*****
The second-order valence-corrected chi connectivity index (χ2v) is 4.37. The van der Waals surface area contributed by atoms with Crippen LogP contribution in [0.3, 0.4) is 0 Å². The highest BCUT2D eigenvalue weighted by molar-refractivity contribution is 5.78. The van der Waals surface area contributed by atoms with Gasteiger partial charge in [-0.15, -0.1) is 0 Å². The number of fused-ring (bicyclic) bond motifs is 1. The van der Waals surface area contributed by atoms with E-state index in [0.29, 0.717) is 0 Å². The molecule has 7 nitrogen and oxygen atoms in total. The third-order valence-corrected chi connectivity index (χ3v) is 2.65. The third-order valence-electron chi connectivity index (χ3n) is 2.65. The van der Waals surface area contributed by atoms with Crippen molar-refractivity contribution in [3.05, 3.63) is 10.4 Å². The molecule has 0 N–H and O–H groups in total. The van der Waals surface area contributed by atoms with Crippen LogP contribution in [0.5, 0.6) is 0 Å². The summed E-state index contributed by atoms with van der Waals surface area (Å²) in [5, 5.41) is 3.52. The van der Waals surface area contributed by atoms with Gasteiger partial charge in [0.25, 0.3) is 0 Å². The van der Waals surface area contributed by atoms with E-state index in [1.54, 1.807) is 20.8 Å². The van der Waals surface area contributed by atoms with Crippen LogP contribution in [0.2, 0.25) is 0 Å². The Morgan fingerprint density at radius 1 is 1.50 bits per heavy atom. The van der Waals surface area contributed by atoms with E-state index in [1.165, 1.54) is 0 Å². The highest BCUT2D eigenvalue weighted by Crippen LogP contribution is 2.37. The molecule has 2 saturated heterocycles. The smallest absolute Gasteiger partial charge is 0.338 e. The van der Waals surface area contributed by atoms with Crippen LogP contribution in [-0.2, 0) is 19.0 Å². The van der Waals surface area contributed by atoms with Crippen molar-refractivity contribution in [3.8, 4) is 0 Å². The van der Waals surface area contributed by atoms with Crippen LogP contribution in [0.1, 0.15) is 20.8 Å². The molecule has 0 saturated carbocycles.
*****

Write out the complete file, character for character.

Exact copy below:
The second-order valence-corrected chi connectivity index (χ2v) is 4.37. The van der Waals surface area contributed by atoms with Crippen LogP contribution in [0.3, 0.4) is 0 Å². The highest BCUT2D eigenvalue weighted by molar-refractivity contribution is 5.78. The van der Waals surface area contributed by atoms with Gasteiger partial charge in [-0.15, -0.1) is 0 Å². The number of fused-ring (bicyclic) bond motifs is 1. The van der Waals surface area contributed by atoms with E-state index in [0.29, 0.717) is 0 Å². The molecule has 7 nitrogen and oxygen atoms in total. The third-order valence-corrected chi connectivity index (χ3v) is 2.65. The third-order valence-electron chi connectivity index (χ3n) is 2.65. The van der Waals surface area contributed by atoms with Crippen molar-refractivity contribution in [3.05, 3.63) is 10.4 Å². The molecule has 0 N–H and O–H groups in total. The van der Waals surface area contributed by atoms with Crippen LogP contribution in [0.5, 0.6) is 0 Å². The summed E-state index contributed by atoms with van der Waals surface area (Å²) in [5, 5.41) is 3.52. The van der Waals surface area contributed by atoms with Gasteiger partial charge in [0.25, 0.3) is 0 Å². The van der Waals surface area contributed by atoms with E-state index in [1.54, 1.807) is 20.8 Å². The van der Waals surface area contributed by atoms with Crippen LogP contribution in [0.2, 0.25) is 0 Å². The Morgan fingerprint density at radius 1 is 1.50 bits per heavy atom. The van der Waals surface area contributed by atoms with E-state index in [1.165, 1.54) is 0 Å². The highest BCUT2D eigenvalue weighted by Crippen LogP contribution is 2.37. The molecule has 2 saturated heterocycles. The smallest absolute Gasteiger partial charge is 0.338 e. The van der Waals surface area contributed by atoms with Crippen LogP contribution in [-0.2, 0) is 19.0 Å². The van der Waals surface area contributed by atoms with Crippen molar-refractivity contribution in [3.8, 4) is 0 Å². The van der Waals surface area contributed by atoms with Crippen LogP contribution in [0.1, 0.15) is 20.8 Å². The molecule has 0 saturated carbocycles.